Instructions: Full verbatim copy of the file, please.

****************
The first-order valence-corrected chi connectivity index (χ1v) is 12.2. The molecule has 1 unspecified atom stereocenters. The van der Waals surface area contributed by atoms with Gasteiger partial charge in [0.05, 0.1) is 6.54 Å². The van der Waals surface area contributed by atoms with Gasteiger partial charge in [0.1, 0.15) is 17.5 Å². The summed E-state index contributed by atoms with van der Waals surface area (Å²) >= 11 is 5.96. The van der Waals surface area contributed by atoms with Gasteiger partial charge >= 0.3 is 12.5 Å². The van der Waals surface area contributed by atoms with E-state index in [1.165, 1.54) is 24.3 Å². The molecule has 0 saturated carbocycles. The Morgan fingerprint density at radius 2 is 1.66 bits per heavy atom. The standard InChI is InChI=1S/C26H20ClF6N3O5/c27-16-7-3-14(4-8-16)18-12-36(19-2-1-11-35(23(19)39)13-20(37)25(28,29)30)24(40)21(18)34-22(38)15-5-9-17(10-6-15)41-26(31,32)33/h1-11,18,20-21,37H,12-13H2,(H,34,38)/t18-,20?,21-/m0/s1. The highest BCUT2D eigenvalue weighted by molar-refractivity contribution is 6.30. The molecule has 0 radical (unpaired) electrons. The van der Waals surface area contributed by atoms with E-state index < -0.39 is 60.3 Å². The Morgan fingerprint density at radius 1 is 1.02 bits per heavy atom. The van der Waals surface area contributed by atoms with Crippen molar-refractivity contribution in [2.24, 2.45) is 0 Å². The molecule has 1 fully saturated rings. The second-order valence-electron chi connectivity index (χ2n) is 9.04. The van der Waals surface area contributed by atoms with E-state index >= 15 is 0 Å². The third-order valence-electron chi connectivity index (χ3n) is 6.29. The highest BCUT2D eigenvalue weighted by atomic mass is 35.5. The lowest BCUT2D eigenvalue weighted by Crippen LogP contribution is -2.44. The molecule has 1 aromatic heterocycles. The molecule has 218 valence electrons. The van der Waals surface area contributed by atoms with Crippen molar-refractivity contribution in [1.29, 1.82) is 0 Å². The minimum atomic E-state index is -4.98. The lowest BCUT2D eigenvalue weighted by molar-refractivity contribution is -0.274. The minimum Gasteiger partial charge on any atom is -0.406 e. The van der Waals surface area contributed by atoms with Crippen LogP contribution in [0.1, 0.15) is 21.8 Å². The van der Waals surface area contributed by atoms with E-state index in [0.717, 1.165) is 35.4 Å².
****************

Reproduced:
The first-order valence-corrected chi connectivity index (χ1v) is 12.2. The molecule has 1 unspecified atom stereocenters. The van der Waals surface area contributed by atoms with Gasteiger partial charge in [0.05, 0.1) is 6.54 Å². The van der Waals surface area contributed by atoms with Gasteiger partial charge in [0.1, 0.15) is 17.5 Å². The summed E-state index contributed by atoms with van der Waals surface area (Å²) >= 11 is 5.96. The van der Waals surface area contributed by atoms with Gasteiger partial charge >= 0.3 is 12.5 Å². The van der Waals surface area contributed by atoms with E-state index in [1.165, 1.54) is 24.3 Å². The molecule has 0 saturated carbocycles. The Morgan fingerprint density at radius 2 is 1.66 bits per heavy atom. The standard InChI is InChI=1S/C26H20ClF6N3O5/c27-16-7-3-14(4-8-16)18-12-36(19-2-1-11-35(23(19)39)13-20(37)25(28,29)30)24(40)21(18)34-22(38)15-5-9-17(10-6-15)41-26(31,32)33/h1-11,18,20-21,37H,12-13H2,(H,34,38)/t18-,20?,21-/m0/s1. The highest BCUT2D eigenvalue weighted by molar-refractivity contribution is 6.30. The molecule has 0 radical (unpaired) electrons. The van der Waals surface area contributed by atoms with E-state index < -0.39 is 60.3 Å². The Morgan fingerprint density at radius 1 is 1.02 bits per heavy atom. The van der Waals surface area contributed by atoms with Crippen molar-refractivity contribution in [2.24, 2.45) is 0 Å². The molecule has 1 fully saturated rings. The second-order valence-electron chi connectivity index (χ2n) is 9.04. The van der Waals surface area contributed by atoms with E-state index >= 15 is 0 Å². The third-order valence-electron chi connectivity index (χ3n) is 6.29. The highest BCUT2D eigenvalue weighted by atomic mass is 35.5. The lowest BCUT2D eigenvalue weighted by Crippen LogP contribution is -2.44. The molecule has 1 aromatic heterocycles. The molecule has 218 valence electrons. The van der Waals surface area contributed by atoms with Crippen molar-refractivity contribution in [1.29, 1.82) is 0 Å². The minimum atomic E-state index is -4.98. The lowest BCUT2D eigenvalue weighted by molar-refractivity contribution is -0.274. The minimum Gasteiger partial charge on any atom is -0.406 e. The van der Waals surface area contributed by atoms with Crippen LogP contribution in [0.1, 0.15) is 21.8 Å². The van der Waals surface area contributed by atoms with E-state index in [0.717, 1.165) is 35.4 Å².